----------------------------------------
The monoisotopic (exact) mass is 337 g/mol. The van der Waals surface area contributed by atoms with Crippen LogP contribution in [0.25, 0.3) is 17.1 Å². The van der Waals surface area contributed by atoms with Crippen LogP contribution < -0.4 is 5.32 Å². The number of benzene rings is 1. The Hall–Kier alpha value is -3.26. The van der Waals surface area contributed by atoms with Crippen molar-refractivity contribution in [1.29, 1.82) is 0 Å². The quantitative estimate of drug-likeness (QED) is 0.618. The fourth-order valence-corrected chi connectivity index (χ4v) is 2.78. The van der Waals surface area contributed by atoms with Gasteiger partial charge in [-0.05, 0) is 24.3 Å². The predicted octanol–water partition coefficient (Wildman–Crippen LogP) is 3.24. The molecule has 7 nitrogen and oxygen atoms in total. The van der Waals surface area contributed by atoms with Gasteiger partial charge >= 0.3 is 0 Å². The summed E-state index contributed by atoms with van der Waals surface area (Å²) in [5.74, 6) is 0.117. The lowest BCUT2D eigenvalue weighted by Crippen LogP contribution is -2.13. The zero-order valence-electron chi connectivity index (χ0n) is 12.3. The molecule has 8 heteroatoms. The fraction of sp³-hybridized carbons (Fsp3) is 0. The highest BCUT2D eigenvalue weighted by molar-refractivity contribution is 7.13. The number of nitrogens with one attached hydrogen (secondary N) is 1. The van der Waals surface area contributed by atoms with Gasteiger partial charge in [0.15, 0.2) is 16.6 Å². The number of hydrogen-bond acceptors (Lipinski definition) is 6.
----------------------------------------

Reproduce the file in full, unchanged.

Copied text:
The monoisotopic (exact) mass is 337 g/mol. The van der Waals surface area contributed by atoms with Crippen LogP contribution in [0.25, 0.3) is 17.1 Å². The van der Waals surface area contributed by atoms with Crippen LogP contribution < -0.4 is 5.32 Å². The number of benzene rings is 1. The Hall–Kier alpha value is -3.26. The van der Waals surface area contributed by atoms with Crippen molar-refractivity contribution in [1.29, 1.82) is 0 Å². The quantitative estimate of drug-likeness (QED) is 0.618. The fourth-order valence-corrected chi connectivity index (χ4v) is 2.78. The van der Waals surface area contributed by atoms with Gasteiger partial charge in [-0.05, 0) is 24.3 Å². The predicted octanol–water partition coefficient (Wildman–Crippen LogP) is 3.24. The molecule has 7 nitrogen and oxygen atoms in total. The van der Waals surface area contributed by atoms with Gasteiger partial charge >= 0.3 is 0 Å². The summed E-state index contributed by atoms with van der Waals surface area (Å²) in [5.74, 6) is 0.117. The lowest BCUT2D eigenvalue weighted by Crippen LogP contribution is -2.13. The zero-order valence-electron chi connectivity index (χ0n) is 12.3. The molecule has 8 heteroatoms. The fraction of sp³-hybridized carbons (Fsp3) is 0. The highest BCUT2D eigenvalue weighted by molar-refractivity contribution is 7.13. The number of nitrogens with one attached hydrogen (secondary N) is 1. The van der Waals surface area contributed by atoms with Gasteiger partial charge in [0.15, 0.2) is 16.6 Å². The number of hydrogen-bond acceptors (Lipinski definition) is 6.